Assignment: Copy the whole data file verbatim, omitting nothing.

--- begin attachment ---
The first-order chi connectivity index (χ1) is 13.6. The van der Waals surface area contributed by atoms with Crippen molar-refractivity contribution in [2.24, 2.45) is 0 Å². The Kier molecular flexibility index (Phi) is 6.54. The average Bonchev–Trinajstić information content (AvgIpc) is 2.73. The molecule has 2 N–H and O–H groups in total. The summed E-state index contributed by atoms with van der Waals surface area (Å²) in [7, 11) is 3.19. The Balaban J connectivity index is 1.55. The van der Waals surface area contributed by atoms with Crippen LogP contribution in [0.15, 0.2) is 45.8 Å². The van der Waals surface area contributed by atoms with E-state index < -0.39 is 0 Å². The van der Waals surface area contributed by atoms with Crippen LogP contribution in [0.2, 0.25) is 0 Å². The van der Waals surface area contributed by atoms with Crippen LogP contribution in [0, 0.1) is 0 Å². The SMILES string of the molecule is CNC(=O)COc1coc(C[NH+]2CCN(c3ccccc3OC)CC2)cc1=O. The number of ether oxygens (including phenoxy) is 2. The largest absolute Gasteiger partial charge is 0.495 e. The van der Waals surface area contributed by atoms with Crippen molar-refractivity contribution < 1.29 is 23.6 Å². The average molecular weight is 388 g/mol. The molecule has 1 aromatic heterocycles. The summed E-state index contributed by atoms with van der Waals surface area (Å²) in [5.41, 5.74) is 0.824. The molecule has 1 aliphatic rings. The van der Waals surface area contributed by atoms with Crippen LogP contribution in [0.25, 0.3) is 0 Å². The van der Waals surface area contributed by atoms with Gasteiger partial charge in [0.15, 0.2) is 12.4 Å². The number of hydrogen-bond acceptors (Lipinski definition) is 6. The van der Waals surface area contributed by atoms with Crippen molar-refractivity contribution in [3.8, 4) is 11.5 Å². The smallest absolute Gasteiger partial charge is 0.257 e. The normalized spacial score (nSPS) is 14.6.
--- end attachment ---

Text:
The first-order chi connectivity index (χ1) is 13.6. The van der Waals surface area contributed by atoms with Crippen molar-refractivity contribution in [2.24, 2.45) is 0 Å². The Kier molecular flexibility index (Phi) is 6.54. The average Bonchev–Trinajstić information content (AvgIpc) is 2.73. The molecule has 2 N–H and O–H groups in total. The summed E-state index contributed by atoms with van der Waals surface area (Å²) in [7, 11) is 3.19. The Balaban J connectivity index is 1.55. The van der Waals surface area contributed by atoms with Crippen LogP contribution in [0.15, 0.2) is 45.8 Å². The van der Waals surface area contributed by atoms with E-state index < -0.39 is 0 Å². The van der Waals surface area contributed by atoms with Crippen LogP contribution in [0.2, 0.25) is 0 Å². The van der Waals surface area contributed by atoms with Crippen LogP contribution in [0, 0.1) is 0 Å². The SMILES string of the molecule is CNC(=O)COc1coc(C[NH+]2CCN(c3ccccc3OC)CC2)cc1=O. The number of ether oxygens (including phenoxy) is 2. The largest absolute Gasteiger partial charge is 0.495 e. The van der Waals surface area contributed by atoms with Crippen molar-refractivity contribution < 1.29 is 23.6 Å². The average molecular weight is 388 g/mol. The molecule has 1 aromatic heterocycles. The summed E-state index contributed by atoms with van der Waals surface area (Å²) in [5.41, 5.74) is 0.824. The molecule has 1 aliphatic rings. The van der Waals surface area contributed by atoms with Crippen LogP contribution in [0.25, 0.3) is 0 Å². The van der Waals surface area contributed by atoms with Gasteiger partial charge in [0.15, 0.2) is 12.4 Å². The number of hydrogen-bond acceptors (Lipinski definition) is 6. The van der Waals surface area contributed by atoms with Crippen molar-refractivity contribution in [3.8, 4) is 11.5 Å². The smallest absolute Gasteiger partial charge is 0.257 e. The normalized spacial score (nSPS) is 14.6.